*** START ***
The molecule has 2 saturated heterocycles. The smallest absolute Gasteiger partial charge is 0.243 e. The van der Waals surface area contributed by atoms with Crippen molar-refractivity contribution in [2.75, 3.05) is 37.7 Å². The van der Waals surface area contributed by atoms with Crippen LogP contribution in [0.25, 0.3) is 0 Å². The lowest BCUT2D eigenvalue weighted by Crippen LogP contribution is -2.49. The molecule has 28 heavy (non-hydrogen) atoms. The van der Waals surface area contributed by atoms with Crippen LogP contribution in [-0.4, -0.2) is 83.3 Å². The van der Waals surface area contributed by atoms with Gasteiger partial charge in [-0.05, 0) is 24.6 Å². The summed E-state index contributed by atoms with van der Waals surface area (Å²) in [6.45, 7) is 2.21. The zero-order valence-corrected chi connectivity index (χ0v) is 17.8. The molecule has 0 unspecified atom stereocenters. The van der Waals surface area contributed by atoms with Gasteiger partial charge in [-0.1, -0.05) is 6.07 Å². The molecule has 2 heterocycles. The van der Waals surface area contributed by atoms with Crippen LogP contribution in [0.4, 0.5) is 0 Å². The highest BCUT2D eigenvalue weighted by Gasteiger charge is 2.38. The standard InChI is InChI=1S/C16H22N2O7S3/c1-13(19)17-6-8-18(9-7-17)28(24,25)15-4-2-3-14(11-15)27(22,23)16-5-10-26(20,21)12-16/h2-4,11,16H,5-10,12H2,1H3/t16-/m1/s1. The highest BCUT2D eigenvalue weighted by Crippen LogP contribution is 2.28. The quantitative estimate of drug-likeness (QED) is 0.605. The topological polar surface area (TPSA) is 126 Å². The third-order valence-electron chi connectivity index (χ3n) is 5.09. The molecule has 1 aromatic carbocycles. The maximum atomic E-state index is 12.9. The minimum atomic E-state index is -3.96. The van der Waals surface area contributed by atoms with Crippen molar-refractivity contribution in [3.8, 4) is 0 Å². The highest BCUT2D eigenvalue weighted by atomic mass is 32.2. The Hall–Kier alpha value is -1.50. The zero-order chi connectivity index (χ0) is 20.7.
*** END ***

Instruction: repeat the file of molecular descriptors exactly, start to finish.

The molecule has 2 saturated heterocycles. The smallest absolute Gasteiger partial charge is 0.243 e. The van der Waals surface area contributed by atoms with Crippen molar-refractivity contribution in [2.75, 3.05) is 37.7 Å². The van der Waals surface area contributed by atoms with Crippen LogP contribution in [0.25, 0.3) is 0 Å². The lowest BCUT2D eigenvalue weighted by Crippen LogP contribution is -2.49. The molecule has 28 heavy (non-hydrogen) atoms. The van der Waals surface area contributed by atoms with Crippen LogP contribution in [-0.4, -0.2) is 83.3 Å². The van der Waals surface area contributed by atoms with Gasteiger partial charge in [-0.05, 0) is 24.6 Å². The summed E-state index contributed by atoms with van der Waals surface area (Å²) in [6.45, 7) is 2.21. The zero-order valence-corrected chi connectivity index (χ0v) is 17.8. The molecule has 0 unspecified atom stereocenters. The van der Waals surface area contributed by atoms with Gasteiger partial charge in [-0.1, -0.05) is 6.07 Å². The molecule has 2 heterocycles. The van der Waals surface area contributed by atoms with Crippen LogP contribution in [0.4, 0.5) is 0 Å². The highest BCUT2D eigenvalue weighted by Gasteiger charge is 2.38. The standard InChI is InChI=1S/C16H22N2O7S3/c1-13(19)17-6-8-18(9-7-17)28(24,25)15-4-2-3-14(11-15)27(22,23)16-5-10-26(20,21)12-16/h2-4,11,16H,5-10,12H2,1H3/t16-/m1/s1. The highest BCUT2D eigenvalue weighted by Crippen LogP contribution is 2.28. The quantitative estimate of drug-likeness (QED) is 0.605. The topological polar surface area (TPSA) is 126 Å². The third-order valence-electron chi connectivity index (χ3n) is 5.09. The molecule has 1 aromatic carbocycles. The maximum atomic E-state index is 12.9. The minimum atomic E-state index is -3.96. The van der Waals surface area contributed by atoms with Crippen molar-refractivity contribution in [3.8, 4) is 0 Å². The highest BCUT2D eigenvalue weighted by atomic mass is 32.2. The Hall–Kier alpha value is -1.50. The zero-order chi connectivity index (χ0) is 20.7.